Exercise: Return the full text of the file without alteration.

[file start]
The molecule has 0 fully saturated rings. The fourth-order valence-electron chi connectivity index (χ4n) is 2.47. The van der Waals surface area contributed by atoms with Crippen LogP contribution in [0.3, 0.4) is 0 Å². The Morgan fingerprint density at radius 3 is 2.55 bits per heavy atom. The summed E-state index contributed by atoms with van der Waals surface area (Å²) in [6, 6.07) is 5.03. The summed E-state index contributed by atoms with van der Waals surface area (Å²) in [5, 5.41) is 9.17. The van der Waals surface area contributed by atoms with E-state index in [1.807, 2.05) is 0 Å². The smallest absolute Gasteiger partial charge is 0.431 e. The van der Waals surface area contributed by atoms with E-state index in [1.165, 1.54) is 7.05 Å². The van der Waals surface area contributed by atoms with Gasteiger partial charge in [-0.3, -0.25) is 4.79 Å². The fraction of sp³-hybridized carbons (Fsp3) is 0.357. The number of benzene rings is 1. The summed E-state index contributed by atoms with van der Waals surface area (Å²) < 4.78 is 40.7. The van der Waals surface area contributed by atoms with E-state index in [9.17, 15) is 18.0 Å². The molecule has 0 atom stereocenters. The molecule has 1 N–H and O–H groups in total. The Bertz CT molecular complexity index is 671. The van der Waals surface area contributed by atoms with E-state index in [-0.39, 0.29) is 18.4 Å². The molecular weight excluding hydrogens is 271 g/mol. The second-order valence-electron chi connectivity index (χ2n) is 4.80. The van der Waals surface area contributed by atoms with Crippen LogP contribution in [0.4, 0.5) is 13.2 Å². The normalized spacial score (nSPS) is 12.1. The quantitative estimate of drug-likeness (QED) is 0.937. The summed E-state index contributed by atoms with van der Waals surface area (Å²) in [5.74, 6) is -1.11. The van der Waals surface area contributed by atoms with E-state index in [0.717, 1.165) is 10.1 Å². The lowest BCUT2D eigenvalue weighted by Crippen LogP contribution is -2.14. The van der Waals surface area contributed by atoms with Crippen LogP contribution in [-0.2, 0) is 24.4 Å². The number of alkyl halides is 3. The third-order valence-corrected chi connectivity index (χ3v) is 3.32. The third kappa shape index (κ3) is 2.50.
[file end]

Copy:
The molecule has 0 fully saturated rings. The fourth-order valence-electron chi connectivity index (χ4n) is 2.47. The van der Waals surface area contributed by atoms with Crippen LogP contribution in [0.3, 0.4) is 0 Å². The Morgan fingerprint density at radius 3 is 2.55 bits per heavy atom. The summed E-state index contributed by atoms with van der Waals surface area (Å²) in [6, 6.07) is 5.03. The summed E-state index contributed by atoms with van der Waals surface area (Å²) in [5, 5.41) is 9.17. The van der Waals surface area contributed by atoms with E-state index in [1.807, 2.05) is 0 Å². The smallest absolute Gasteiger partial charge is 0.431 e. The van der Waals surface area contributed by atoms with E-state index in [1.165, 1.54) is 7.05 Å². The van der Waals surface area contributed by atoms with Gasteiger partial charge in [-0.3, -0.25) is 4.79 Å². The fraction of sp³-hybridized carbons (Fsp3) is 0.357. The number of benzene rings is 1. The summed E-state index contributed by atoms with van der Waals surface area (Å²) < 4.78 is 40.7. The van der Waals surface area contributed by atoms with E-state index in [9.17, 15) is 18.0 Å². The molecule has 0 atom stereocenters. The molecule has 1 N–H and O–H groups in total. The Bertz CT molecular complexity index is 671. The van der Waals surface area contributed by atoms with E-state index in [-0.39, 0.29) is 18.4 Å². The molecular weight excluding hydrogens is 271 g/mol. The second-order valence-electron chi connectivity index (χ2n) is 4.80. The van der Waals surface area contributed by atoms with Crippen LogP contribution in [0.4, 0.5) is 13.2 Å². The normalized spacial score (nSPS) is 12.1. The quantitative estimate of drug-likeness (QED) is 0.937. The summed E-state index contributed by atoms with van der Waals surface area (Å²) in [5.74, 6) is -1.11. The van der Waals surface area contributed by atoms with E-state index in [0.717, 1.165) is 10.1 Å². The lowest BCUT2D eigenvalue weighted by Crippen LogP contribution is -2.14. The van der Waals surface area contributed by atoms with Crippen LogP contribution in [-0.2, 0) is 24.4 Å². The number of alkyl halides is 3. The third-order valence-corrected chi connectivity index (χ3v) is 3.32. The third kappa shape index (κ3) is 2.50.